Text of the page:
Beth and I often mused about making a centennial quilt that featured fabrics from the 20th century and would end with millennium fabric.  If you don't know what millennium fabric is--it is fabric that celebrated this new century and was widely available.  Often the fabric had "2000" printed somewhere on it.  The quilts made from these fabric are often referred to as "Y2K" or millennium quilts  (see some here). Beth and I have an extensive collection of these fabrics.

Did you make a Y2K quilt or collect these fabrics as well?

Wishing you a safe and happy day!

Tuesday, September 20, 2022

Tuesday's This and That: September 20, 2022

 Tchotchkes--I love them but in moderation.  Actually I like to collect things but contain them in one place--and preferably a place with a glass door to reduce dust.  Like these bisque dolls I collected for a while.  

The two I originally had were from my grandmother but I now wonder if they were actually hers or her mother's.  Nana never liked the color red.  But I love these little red dolls in the center of the shelf:

Nana also collected little wooden figurines.  I think they may have been from Denmark but I'm not sure.  This is my favorite figure of the girl cutting what I think is fabric (or maybe a box?) anyway she has a nice doll and spool of thread aside of her.  She is featured in another box (with a glass door of course):

This shelving unit has more sewing features than anything else:

A sewing caddy that was made in Japan.  I think this might have been made before the war and was given to me by a friend.  One of her baskets is a pin cushion and the other basket has one's thimble in it (the lid comes off to get to the thimble).  

Another friend gave me a sister to the one above.  Her baskets were long lost and someone replaced them with vintage spools of thread.  Both of the figures have measuring tapes in the back of them that you can pull out:

Also in this collection are my poodles caddies which are pin cushions from the 1950s:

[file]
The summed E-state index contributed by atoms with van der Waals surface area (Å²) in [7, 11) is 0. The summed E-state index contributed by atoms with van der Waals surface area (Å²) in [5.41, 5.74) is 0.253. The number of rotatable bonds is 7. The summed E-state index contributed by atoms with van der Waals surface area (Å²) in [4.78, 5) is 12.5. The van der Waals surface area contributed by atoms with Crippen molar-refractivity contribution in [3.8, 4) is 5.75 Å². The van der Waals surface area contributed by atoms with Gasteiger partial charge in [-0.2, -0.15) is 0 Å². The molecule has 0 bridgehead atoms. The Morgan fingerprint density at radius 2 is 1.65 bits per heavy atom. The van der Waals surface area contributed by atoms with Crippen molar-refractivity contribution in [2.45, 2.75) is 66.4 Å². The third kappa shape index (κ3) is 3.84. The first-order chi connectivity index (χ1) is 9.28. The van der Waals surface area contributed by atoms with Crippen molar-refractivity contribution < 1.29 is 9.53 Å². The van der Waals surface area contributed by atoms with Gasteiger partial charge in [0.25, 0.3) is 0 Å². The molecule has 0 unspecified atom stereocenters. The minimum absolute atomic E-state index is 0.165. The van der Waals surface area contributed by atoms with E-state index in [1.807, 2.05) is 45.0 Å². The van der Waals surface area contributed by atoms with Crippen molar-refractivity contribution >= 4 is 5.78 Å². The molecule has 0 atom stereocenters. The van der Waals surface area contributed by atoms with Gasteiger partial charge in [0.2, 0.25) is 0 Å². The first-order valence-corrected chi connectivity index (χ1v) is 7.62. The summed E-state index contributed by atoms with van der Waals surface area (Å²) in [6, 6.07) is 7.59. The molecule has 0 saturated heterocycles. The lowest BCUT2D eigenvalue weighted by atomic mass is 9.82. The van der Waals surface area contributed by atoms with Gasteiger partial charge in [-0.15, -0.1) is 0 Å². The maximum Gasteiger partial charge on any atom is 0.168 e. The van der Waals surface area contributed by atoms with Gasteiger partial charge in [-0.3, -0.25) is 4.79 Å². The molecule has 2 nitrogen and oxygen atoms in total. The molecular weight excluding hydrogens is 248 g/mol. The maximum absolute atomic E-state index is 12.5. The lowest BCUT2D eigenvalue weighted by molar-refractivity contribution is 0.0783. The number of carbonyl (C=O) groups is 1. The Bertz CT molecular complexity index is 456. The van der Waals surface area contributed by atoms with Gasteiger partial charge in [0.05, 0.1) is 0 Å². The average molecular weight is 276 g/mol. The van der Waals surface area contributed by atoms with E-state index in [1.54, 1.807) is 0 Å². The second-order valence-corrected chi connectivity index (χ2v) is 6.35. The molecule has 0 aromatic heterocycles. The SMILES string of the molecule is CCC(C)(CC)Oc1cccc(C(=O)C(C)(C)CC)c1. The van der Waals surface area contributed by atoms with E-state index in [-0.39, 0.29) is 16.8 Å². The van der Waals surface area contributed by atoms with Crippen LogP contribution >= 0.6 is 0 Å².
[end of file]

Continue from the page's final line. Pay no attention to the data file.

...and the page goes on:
Thimbles are also featured.  My kids used to buy me a thimble when they travelled (the one from London is tipped over a bit for you to see).  Sometimes they would pick up some from flea markets.  I never told them that I don't use thimbles 😄

So this is Tuesday's light weight fluff for your viewing pleasure.  Do you have any collectibles that you cherish?  Do tell!

Have a safe and happy day!

Monday, September 19, 2022

Centennial Quilts


The year was 1940 and our local Allentown newspaper reported about a quilt that was being assembled for a local woman:

Initially, I thought there was an error in the reporting.  I still think that the newspaper got the dates wrong (our local paper was never really known for accuracy) and the dates the women found in the fabric were 1776 and 1876.   Like this:

Centennial prints were popular in the 1870s during the time of the Centennial Exposition in Philadelphia.  I'm fortunate to own one family quilt that has a variety of centennial prints: 

The print is so small that no one in the family ever realized what was in the quilt!

Photo of the actual quilt.  The centennial prints are featured in a place of honor--in the center of the textile.

About ten years ago or so, reproduction fabric was printed of some of these prints and the handkerchief that was popular during the time.  The scale of the prints was bigger but it was still fun to use the fabric.  I made a wall hanging that I use in some of my programs:

This is an original handkerchief I have in my collection:

The reason I have been thinking about the centennial is a surprise that I found when I was researching Nancy Cabot patterns.  In 1938, this pattern was marketed in newspapers:

I've never seen a quilt that was based on this quilt.  Have you?  

The description from the ad:

"'Centennial Block' is a combination pieced and appliqued design adapted from an old piece of printed material belonging to one of our readers, Mrs. William S. Giles.  The Liberty Bell is of a deep blue background against a pale blue background.  The corner blocks are red with white appliqued figures.  The three inch white bands have red stars and one-half inch red bands appliqued before they are joined to the center square.  The combination block is set together in an alternate arrangement with plain white blocks, and finished with an eight inch pale blue border bound with a one-half inch white bias binding."

Now back to our quilting ladies---I'm not sure what fabric would be printed with 1886 woven into it.  The one major event of that year was the dedication of the Statue of Liberty and I've never seen antique fabric that memorialized that occasion (have you?).

We will revisit Centennial quilts on Wednesday but for now, have a safe and happy day!